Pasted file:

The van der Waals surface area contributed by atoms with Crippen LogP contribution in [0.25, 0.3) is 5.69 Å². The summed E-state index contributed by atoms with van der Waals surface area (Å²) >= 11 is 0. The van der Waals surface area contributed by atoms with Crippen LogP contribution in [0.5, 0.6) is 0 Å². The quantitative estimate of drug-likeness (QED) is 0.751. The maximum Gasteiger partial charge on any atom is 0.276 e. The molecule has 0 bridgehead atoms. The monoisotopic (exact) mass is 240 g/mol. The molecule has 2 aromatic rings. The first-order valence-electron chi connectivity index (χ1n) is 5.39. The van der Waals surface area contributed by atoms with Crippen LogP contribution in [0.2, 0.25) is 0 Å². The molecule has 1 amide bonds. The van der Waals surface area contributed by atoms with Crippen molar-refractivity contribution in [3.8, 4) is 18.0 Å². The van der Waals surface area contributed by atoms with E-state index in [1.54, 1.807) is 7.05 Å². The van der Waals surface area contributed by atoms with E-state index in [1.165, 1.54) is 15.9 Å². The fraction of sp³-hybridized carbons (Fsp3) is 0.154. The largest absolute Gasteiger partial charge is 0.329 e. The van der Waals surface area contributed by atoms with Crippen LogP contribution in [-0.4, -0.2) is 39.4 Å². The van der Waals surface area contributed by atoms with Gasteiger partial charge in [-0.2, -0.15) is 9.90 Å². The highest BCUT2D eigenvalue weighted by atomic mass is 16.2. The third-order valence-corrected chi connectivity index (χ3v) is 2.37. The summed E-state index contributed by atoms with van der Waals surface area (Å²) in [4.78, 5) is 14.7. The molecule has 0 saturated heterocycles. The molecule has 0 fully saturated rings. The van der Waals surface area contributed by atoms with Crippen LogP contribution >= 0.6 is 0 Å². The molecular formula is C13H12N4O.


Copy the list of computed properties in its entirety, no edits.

The van der Waals surface area contributed by atoms with Crippen LogP contribution in [0.25, 0.3) is 5.69 Å². The summed E-state index contributed by atoms with van der Waals surface area (Å²) >= 11 is 0. The van der Waals surface area contributed by atoms with Crippen LogP contribution in [0.5, 0.6) is 0 Å². The quantitative estimate of drug-likeness (QED) is 0.751. The maximum Gasteiger partial charge on any atom is 0.276 e. The molecule has 0 bridgehead atoms. The monoisotopic (exact) mass is 240 g/mol. The molecule has 2 aromatic rings. The first-order valence-electron chi connectivity index (χ1n) is 5.39. The van der Waals surface area contributed by atoms with Crippen LogP contribution in [0.2, 0.25) is 0 Å². The molecule has 1 amide bonds. The van der Waals surface area contributed by atoms with Crippen molar-refractivity contribution in [3.8, 4) is 18.0 Å². The van der Waals surface area contributed by atoms with E-state index in [1.54, 1.807) is 7.05 Å². The van der Waals surface area contributed by atoms with E-state index in [1.165, 1.54) is 15.9 Å². The fraction of sp³-hybridized carbons (Fsp3) is 0.154. The largest absolute Gasteiger partial charge is 0.329 e. The van der Waals surface area contributed by atoms with Crippen LogP contribution in [-0.4, -0.2) is 39.4 Å². The van der Waals surface area contributed by atoms with Gasteiger partial charge in [-0.2, -0.15) is 9.90 Å². The highest BCUT2D eigenvalue weighted by atomic mass is 16.2. The third-order valence-corrected chi connectivity index (χ3v) is 2.37. The summed E-state index contributed by atoms with van der Waals surface area (Å²) in [4.78, 5) is 14.7. The molecule has 0 saturated heterocycles. The molecule has 0 fully saturated rings. The van der Waals surface area contributed by atoms with Crippen LogP contribution >= 0.6 is 0 Å². The molecular formula is C13H12N4O.